Bangalore, India and NYC-based TELiBrahma today announced the U.S. launch of its augmented reality (AR) app, Point. The company will look to boost consumer engagement for both brands and media companies and help them create augmented print ads, showing people enhanced information once they scan augmented print materials. The company has already helped brands like Dove, Nokia, and Nike leverage the technology in India, and the company was also one of 10 Indian companies that received a $40 million investment from Intel Capital in November 2011. It has also previously raised capital from Inventus Capital Partners and Ojas Venture Partners, among others.
CEO Suresh Narasimha spoke with BetaKit about the potential of augmented reality and how TELiBrahma has been able to work with some of the world’s top brand on their ad campaigns. “We are focused on retail advertising and media…we’ve expanded our operations in Singapore, Australia, and in the U.S. we’ve started piloting and now are getting ready for the full-fledged launch,” said Narasimha. “We go vertical by vertical, for example we go to real estate with a specific location that address every single challenge that consumers and businesses in the industry face…while the technology is horizontal, our approach to business is vertical.”
TELiBrahma’s Point app is available for iOS, Android, and Windows Phone, and using the app advertisers and media publishers can create augmented experiences for consumers. Point lets brands augment their print ads, logos, images, and QR codes, which when scanned by consumers display multimedia content including YouTube videos, Facebook pages, and Twitter profiles.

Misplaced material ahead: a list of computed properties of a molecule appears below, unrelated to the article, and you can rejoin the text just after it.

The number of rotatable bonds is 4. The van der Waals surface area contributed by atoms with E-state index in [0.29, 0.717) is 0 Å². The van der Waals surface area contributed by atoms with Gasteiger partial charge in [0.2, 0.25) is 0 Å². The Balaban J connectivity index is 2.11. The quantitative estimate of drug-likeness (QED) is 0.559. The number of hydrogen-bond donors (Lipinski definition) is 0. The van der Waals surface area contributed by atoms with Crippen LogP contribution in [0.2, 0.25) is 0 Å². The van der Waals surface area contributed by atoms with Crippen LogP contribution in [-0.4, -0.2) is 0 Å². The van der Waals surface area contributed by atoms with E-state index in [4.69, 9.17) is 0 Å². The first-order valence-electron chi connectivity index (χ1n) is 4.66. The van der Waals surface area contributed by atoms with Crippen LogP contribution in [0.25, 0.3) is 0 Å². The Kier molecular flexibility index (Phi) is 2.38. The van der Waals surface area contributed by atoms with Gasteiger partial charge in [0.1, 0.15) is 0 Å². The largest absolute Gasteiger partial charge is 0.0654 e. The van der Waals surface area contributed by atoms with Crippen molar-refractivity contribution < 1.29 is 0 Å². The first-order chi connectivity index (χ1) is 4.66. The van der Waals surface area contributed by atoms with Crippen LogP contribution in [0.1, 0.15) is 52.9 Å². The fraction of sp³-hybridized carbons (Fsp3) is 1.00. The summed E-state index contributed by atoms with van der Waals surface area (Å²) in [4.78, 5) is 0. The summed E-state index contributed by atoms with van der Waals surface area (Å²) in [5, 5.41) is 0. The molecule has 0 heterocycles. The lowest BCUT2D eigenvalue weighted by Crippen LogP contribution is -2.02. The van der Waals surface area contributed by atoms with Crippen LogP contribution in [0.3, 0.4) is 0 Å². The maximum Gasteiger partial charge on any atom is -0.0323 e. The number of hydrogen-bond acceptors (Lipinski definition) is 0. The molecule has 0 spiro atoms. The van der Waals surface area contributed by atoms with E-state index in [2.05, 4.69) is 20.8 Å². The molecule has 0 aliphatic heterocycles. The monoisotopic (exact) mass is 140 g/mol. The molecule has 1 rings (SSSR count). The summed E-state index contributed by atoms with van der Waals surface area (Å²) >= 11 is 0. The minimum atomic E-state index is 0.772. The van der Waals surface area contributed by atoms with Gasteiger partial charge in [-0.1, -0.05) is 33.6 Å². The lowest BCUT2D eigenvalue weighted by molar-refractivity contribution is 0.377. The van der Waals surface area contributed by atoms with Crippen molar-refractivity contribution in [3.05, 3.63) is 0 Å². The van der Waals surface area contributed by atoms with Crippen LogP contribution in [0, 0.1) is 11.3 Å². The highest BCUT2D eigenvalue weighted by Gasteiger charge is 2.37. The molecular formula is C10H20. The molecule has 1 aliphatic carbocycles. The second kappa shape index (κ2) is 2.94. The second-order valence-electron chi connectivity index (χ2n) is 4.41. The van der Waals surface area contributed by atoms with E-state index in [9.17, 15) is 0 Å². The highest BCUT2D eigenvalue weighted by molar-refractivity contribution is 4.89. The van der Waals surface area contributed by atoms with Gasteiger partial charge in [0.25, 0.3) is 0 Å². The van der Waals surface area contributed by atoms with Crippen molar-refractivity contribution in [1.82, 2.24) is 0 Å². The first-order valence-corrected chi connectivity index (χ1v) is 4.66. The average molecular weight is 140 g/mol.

For example the company has worked with The Times Of India so that after scanning the front page of its print edition with Point, users are redirected to video coverage of the events that made headlines that day. They also augment print ads for auto manufacturers, real estate companies and apparel companies, creating a 3D model overlay once the image has been scanned, for example showing interactive material on top of flyers or advertisements.
With AR enthusiasts waiting for the arrival of Google Glass and other wearable AR technology, smartphones coupled with AR-enabled apps are leading the way for what Juniper Research predicts is an industry that will grow to $1.5 billion by 2015. Whether it’s DIY solutions like layar or custom services like that of TELiBrahma, with others like Total Immersion and AR agency Ad-Dispatch in the mix, brands and media companies will have an increasing array of options to better cater augmented content to consumers.
Narasimha added that because his company already has some success with several key industries they are well positioned to approach brands and advertisers with existing case studies and metrics to back their solutions. With the launch of Point in the U.S., the company will also be looking to bring another product it already has seen significant traction with in India called Buzz, a location-based personalized content delivery app that uses geo-fencing to target consumers as they enter a retail location.
Although AR technology cuts QR codes out of the equation, it will still be some time before scanning a print advertisement or piece of content with an AR app becomes commonplace for consumers. Given that it still requires a fair bit of legwork in pulling out the phone, opening the app, pointing to the image, and waiting for the content to load, automatic experiences enabled by wearable AR like Google Glass might be the key to driving AR adoption in the next few years.